Amplify the women of color in your life

Photo of peach blossoms, small pink open flowers. Photo by Brett Sayles on

Before I start writing, Happy Girl’s Day – Hinamatsuri, Japanese Girl’s Day. I grew up celebrating the Hawaii-Japanese American version of the day. It is a family favorite celebration since we make, eat, and share chi chi dango mochi.

Last night I went to a fabulous dinner hosted by a friend to celebrate her book. It was a carefully curated guest list of women who supported her over the years. It was an honor to be there and to be in the company of women who understood the power of the collective.

Being in that room reminded me how we need to support and sponsor each other willingly and joyfully. Supporting women of color is an act of honoring our past and building for the future. It is something we can all do, including white people.

Since it is hinamatsuri, Girl’s Day, here are some ways you can amplify women of color in your life.

  1. Find the women of color in your life and support them. Think about the women of color in your life that you have an authentic relationship with. How do you know them? How can you authentically (not weirdly) support them? Maybe it is sharing information with them that can help them land their next job. Or maybe something more personal that can show them you care like cooking a meal during a time they need one (make sure it is on their terms).
  2. Do small things in ongoing ways. Support for women of color needs to be ongoing, not just one off big gestures. The little things count. Have you said thank you to the women of color in your office that support everyone? The janitors, baristas, the crossing guards at your kid’s school? Say thank you. Also offer them support – small gestures like a coffee gift card, fresh produce, tips, or saying something nice can go a long way. Also, say thank you to the women of color leaders in your life — they appreciate hearing how their leadership impacts others.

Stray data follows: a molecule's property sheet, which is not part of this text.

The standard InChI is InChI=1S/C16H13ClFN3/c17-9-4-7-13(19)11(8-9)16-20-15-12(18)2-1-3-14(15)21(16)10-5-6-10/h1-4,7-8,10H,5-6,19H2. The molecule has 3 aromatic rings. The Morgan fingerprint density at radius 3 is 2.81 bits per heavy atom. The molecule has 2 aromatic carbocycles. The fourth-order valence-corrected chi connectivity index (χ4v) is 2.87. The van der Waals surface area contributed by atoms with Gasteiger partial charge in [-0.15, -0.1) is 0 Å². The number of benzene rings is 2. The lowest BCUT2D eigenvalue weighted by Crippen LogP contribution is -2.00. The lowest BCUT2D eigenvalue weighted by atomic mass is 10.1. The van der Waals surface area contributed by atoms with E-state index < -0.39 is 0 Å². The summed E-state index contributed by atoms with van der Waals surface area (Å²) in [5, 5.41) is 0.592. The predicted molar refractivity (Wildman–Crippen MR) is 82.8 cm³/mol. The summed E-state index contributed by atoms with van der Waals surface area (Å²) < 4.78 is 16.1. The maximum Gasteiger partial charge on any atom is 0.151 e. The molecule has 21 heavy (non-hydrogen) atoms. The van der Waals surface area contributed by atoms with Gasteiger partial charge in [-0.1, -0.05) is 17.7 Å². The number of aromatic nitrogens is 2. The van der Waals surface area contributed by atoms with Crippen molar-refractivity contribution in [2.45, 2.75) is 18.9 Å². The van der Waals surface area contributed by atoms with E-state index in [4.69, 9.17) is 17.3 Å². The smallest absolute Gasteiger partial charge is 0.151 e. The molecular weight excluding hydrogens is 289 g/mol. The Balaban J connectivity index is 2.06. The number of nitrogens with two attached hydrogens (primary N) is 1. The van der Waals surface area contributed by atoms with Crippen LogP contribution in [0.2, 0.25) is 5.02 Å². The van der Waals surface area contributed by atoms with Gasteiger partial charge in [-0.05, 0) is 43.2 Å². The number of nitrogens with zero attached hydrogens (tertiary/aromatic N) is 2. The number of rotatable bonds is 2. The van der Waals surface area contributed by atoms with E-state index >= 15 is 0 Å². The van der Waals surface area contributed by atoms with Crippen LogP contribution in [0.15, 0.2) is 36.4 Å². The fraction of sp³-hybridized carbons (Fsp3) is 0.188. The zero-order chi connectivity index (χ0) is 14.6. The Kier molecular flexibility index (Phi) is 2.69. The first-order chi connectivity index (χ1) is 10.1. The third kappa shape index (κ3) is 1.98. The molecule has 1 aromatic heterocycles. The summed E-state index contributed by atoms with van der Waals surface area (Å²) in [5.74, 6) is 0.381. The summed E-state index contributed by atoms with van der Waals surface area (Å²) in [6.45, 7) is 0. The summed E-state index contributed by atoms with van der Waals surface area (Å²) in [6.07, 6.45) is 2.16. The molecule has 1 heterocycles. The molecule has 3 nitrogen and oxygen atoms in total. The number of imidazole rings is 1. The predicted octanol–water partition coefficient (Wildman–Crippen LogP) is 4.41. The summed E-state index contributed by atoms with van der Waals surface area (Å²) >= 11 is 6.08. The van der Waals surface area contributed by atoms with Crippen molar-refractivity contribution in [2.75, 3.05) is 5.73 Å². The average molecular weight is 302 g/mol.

3. Use your influence to support women of color. We all have influence in different spheres of our lives. Use that influence to support another woman of color. When I was an admin assistant at a nonprofit many of us at the support staff level would make sure we helped each other out and looked out for each other. I mention this to say influence comes in many ways it doesn’t always have to be formal power.
  4. Read writings by women of color. Learning from women of color is important – read their work. Please read Ruchika Tulshyan’s book Inclusion on Purpose; her book just celebrated its first book birthday! Ruchika’s book is about creating spaces where women, especially women of color can thrive. Angela Garbes Essential Labor is another great book talking about women of color labor. There are so many women of color authors we need to keep reading their work and amplifying it so they keep writing.
  5. Don’t ask women of color to justify their decisions. Too often women of color are expected to explain and justify their decisions. Trust women of color, if you don’t then maybe ask yourself why that is. Often the work is on you to build that trust and reciprocate it back.
  6. Support the collective. Women of color need each other and need the support of allies. Find ways to support individuals but also the collective space to build each other up. I remember a Black friend saying “Sometimes we just need a comfy couch and some snacks,” that really sounds doable as a way to support other women of color – lend them your couch or help to provide the snacks.
  7. Invest in women of color owned businesses. If you need ideas on how to find women of color owned businesses, check out the Intentionalist. As their motto says, “Spend Like it Matters.”
  8. Finally, be authentic with the women of color in your life. If you try to fake it we’ll see it, just be real, be you, and if you can’t support women of color authentically tap out, we don’t need your emotional burden.

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I am writing from the lands of the 29 federally recognized and non-federally recognized tribes in now Washington State, including the Coast Salish people — Duwamish, Muckleshoot, Suquamish, Snoqualmie, Snohomish, and Native American organizations that have treaty rights and have been here since time immemorial. I give my thanks to the elders, Native and Indigenous colleagues and relations, and the land itself. Fakequity pays “rent” to Native organizations in Washington and Hawai’i; a small act to repair and work to be in more justice-based relations.